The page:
At a Christmas fund-raiser in the state park
Camp Connell, CA - The sky is almost crystal blue today, not a cloud in sight and only a slight haze (from the wood-burning stove that keeps us warm) between us and a screen of bright green conifers.
Pat is somewhere in the back of the cabin, I suspect in a cleaning frenzy, and I am sitting by the picture windows doing as little as possible.
Christmas music is filling the room and the dog is carrying a tennis ball around out on the deck, dropping it into the snow then pouncing on it, perfectly happy to entertain himself. I could spend an hour watching him watching the ball, listening to a great version of "Silent Night" that includes the story of how it was written for a church service.
After a big snow the barbecue grill is hard to find!
The Advent season always seems like positive anticipation for us, and a time for looking back across the year and years to memories of friends and places and family.
Forty years ago we were living in Florida, and daughter Ruth was a tow-headed baby with a perpetual smile. I was reporting on the manned space program for Gannett Newspapers, and there was one year when we were so busy that we never finished decorating the tree. Just a few balls and no tinsel, and off to work.
We took a scuba diving course and I talked my way into writing assignments in the Virgin Islands and the Bahamas. Life was good then.
Friends from those years remain in our hearts today: Benton and Sandy Bingham, our first close neighbors and friends with whom we shared dogs, children, cars, hikes and joys and a few sorrows; Bob Bentley, my editor and friend through great newspaper opportunities, and battles; Burke and Beth Edwards, 20 years older than us but a couple that knew no barriers to friendship and who took us on our first sailing voyage to the Bahamas, and Pat's parents Bob and Florence Taylor, parents, friends and great grandparents.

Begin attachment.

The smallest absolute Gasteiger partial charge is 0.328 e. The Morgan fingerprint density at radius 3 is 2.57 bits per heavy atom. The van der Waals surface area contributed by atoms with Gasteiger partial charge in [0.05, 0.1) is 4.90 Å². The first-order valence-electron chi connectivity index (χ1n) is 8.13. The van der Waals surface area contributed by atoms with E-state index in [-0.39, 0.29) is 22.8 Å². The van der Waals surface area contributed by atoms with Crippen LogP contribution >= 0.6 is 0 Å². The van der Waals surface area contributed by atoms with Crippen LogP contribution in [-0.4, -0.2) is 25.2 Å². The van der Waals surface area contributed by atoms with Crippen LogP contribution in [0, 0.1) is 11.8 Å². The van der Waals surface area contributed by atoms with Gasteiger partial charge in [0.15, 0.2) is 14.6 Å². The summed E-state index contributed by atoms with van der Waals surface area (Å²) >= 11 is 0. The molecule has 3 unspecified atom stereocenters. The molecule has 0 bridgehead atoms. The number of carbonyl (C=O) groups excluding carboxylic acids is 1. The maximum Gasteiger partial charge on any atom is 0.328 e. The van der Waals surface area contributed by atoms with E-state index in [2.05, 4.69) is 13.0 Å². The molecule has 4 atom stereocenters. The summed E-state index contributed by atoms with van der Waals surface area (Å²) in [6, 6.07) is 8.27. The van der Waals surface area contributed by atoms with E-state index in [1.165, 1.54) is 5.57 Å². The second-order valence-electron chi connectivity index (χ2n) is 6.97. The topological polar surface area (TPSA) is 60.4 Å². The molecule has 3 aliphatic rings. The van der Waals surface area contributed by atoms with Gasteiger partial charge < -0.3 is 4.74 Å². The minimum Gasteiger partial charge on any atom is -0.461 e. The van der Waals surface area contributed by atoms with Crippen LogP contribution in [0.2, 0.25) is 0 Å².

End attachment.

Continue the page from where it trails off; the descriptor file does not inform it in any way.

Thirty years ago we moved to California, with Ruth and Zack and an old dog named Fang, finding a new life and new friends that blessed up for another twenty years. We were welcomed to the neighborhood, work, and church as if we belonged. And we did.
The Coley and Christie families brought us into their homes for holidays and shared
food and friendship. Zack grew up through baseball and soccer and Ruth went off to college.
C.K. McClatchy and Frank McCulloch and Erwin Potts treated me as a colleague at McClatchy Newspapers, gave me unstinting support, and were mentors and good examples of what a journalist could be. How many people can claim to have great honest bosses for a 20-year span?
Mark Vasche', Dave Cummerow, Ray Nish, Dick LeGrand, Rich Petersen, Susan Windemuth and many others at The Modesto Bee made coming to work a daily joy.
The people at Centenary United Methodist Church, particularly the Nelson family, helped us learn and grow and share, and provided a place or worship and celebration, and even backpacking.
We discovered Yosemite and the Sierra Nevada, and began coming to Calaveras County to camp and ski and hike, finding a beautiful place that later became our home.
Life was good then.
Ten years ago we moved again, that time to Sacramento as empty-nesters, and a whole new world and group of colleagues and neighbors. I learned to spell "ombudsman," and even how to define it, had a chance to write again, and we learned the joys of living in a big city.
Our friends Michael and Sylvia rekindled our love for sailing and re-introduced us to the beautiful people of Mexico.
When I retired early we spent two years in Florida with Pat's dad, then came back to California to live in our mountains. Renewed friendships with the Grassmyers, new friends like Jeri and Gary, and the bonus that both our grown children and their children live with 20 miles.
We are surrounded by forests, which is a good reason for me to oppose clear-cutting, and the state park is a short distance away with roaring rivers, giant trees, wonderful employees and terrific volunteers.
Life is good now.
The dog, Rusty, loves the snow
Christmas Eve 2010 was a day between storms, snow is due Christmas day and a good time for quiet pondering. I had good intentions of going skiing today, but a good book trapped me late last night and I decided to sleep in and hang out instead. Maybe later we will go walk in the state park just down the road.
For now I just want to remember good friends, good times, and the blessings of Christmas.
So dear friends, named or not, you are all in my thoughts on this lovely Christmas Eve.
Alleluia indeed!Okay everybody sing real pretty!